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Disaster Donations Surge, But What About Tomorrow?

In a period of just nine days following Superstorm Sandy, $740 million was donated for relief efforts. It was an unprecedented level of giving. But in past disasters like Hurricane Katrina, the money dried up after the early donations. The key may be planning for the long haul.
NPR

Gay Wedding Was A Trial For The Reformed Church

Norman Kansfield was tried by the Reformed Church and found guilty of disobeying church law after officiating his daughter's same-sex wedding. It was the first trial in the church's history and it illuminated the divide among members on same-sex marriage issues.
NPR

Brotherly Bonds Withstand Tragedy Of War

Dr. Najeeb Hanoudi, an Iraqi ophthalmologist, befriended the Desert Rogues, an infantry unit, in 2003. Even his son's tragic shooting at the hands of an American soldier never broke his bonds with his "brothers."
NPR

Hollywood Paper Apologizes For '47 Blacklist Support

Host Rachel Martin speaks to W.R. Wilkerson III about the infamous 1947 Hollywood Blacklist. Wilkerson is the son of Billy Wilkerson, who was publisher of The Hollywood Reporter from 1930 to 1962 and supported the blacklist through the trade paper. Wilkerson III has written a formal apology for his father's role in the controversy 65 years later.
NPR

Why The Fiscal Cliff Matters To The Middle East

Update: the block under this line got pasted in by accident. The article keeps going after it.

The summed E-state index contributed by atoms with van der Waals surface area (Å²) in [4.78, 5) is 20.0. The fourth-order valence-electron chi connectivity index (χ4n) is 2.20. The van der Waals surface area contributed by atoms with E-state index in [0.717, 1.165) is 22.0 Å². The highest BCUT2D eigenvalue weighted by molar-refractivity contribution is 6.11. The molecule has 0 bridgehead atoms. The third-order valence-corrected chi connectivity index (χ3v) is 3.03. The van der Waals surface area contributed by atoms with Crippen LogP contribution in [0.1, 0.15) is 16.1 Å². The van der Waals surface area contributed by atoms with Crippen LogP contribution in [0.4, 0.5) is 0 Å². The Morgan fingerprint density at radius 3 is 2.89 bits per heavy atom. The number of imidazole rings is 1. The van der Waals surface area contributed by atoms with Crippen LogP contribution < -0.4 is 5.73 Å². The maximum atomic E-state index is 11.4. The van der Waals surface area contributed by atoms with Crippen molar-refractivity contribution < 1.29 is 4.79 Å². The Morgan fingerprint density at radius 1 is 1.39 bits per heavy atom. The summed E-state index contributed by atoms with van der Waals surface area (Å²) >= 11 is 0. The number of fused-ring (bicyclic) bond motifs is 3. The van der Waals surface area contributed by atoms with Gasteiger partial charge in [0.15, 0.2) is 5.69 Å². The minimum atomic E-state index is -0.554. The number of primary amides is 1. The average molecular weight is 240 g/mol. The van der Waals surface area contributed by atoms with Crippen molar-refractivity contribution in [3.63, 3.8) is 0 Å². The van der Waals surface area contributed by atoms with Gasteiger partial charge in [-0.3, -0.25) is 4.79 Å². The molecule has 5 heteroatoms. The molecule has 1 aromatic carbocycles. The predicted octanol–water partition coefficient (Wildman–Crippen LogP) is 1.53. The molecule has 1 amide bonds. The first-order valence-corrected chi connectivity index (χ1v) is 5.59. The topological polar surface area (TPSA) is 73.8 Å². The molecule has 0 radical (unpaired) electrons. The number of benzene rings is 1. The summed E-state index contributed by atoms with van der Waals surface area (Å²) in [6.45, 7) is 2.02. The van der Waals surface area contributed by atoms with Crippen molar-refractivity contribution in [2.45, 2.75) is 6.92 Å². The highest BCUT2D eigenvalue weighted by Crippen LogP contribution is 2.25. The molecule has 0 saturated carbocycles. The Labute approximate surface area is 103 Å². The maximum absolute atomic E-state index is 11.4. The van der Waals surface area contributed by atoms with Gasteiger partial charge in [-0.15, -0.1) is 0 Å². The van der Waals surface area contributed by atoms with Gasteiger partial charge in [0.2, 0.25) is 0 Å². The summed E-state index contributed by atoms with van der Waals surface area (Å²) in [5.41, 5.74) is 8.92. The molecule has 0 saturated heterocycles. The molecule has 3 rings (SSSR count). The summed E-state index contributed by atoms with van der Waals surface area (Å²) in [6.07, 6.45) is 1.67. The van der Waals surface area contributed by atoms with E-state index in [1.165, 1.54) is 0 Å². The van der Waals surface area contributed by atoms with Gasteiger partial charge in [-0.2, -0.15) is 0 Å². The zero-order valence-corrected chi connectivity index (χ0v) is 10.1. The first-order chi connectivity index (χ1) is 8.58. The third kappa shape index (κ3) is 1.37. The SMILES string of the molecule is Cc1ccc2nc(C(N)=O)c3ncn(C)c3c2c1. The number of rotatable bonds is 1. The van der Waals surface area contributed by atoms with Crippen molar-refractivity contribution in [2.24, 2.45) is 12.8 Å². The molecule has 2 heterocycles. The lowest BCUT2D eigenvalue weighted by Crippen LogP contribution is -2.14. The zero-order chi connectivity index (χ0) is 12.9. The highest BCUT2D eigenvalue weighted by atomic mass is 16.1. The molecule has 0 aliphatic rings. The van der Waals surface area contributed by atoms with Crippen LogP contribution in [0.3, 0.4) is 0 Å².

In truth, nobody knows whether the U.S. will indeed go hurtling over the fiscal cliff into recession, or inch back from the edge of the precipice. Since all economies are linked globally, host Rachel Martin speaks with Borzou Daragahi, the Middle East bureau chief for The Financial Times, about how that region views the U.S. negotiations.
NPR

Spike In Citizens' Donations For National Debt

In fiscal year 2012, the Bureau of the Public Debt received nearly $8 million in donations from private citizens, far surpassing the previous year's haul. But it barely makes a dent in the overall national debt. So why give away all that cash?
NPR

Basketball Golden Boy May Be Playing His Own Sport

A basketball player from Grinnell College who set a good scoring record has received a lot of good press, but there's also been some backlash. Host Rachel Martin checks in with NPR's Mike Pesca for his unique take on the sports stories of the week.
NPR

The Fiscal Cliff Isn't The Only Item On Congress' List

Congress returns to work this week after taking most of the autumn off to campaign. Host Rachel Martin speaks with NPR's Washington editor, Ron Elving, about the long congressional to-do list during the so-called "lame-duck" session.
NPR

A National Guardsman's Gender Battle During War

Host Rachel Martin speaks with McKenna Barlow, Martin's cousin by marriage, and a veteran of the U.S. Army National Guard, for StoryCorps' National Day of Listening. Barlow served in Iraq from 2003 to 2004, and recalls the difficulties of being one of the few women in her unit.

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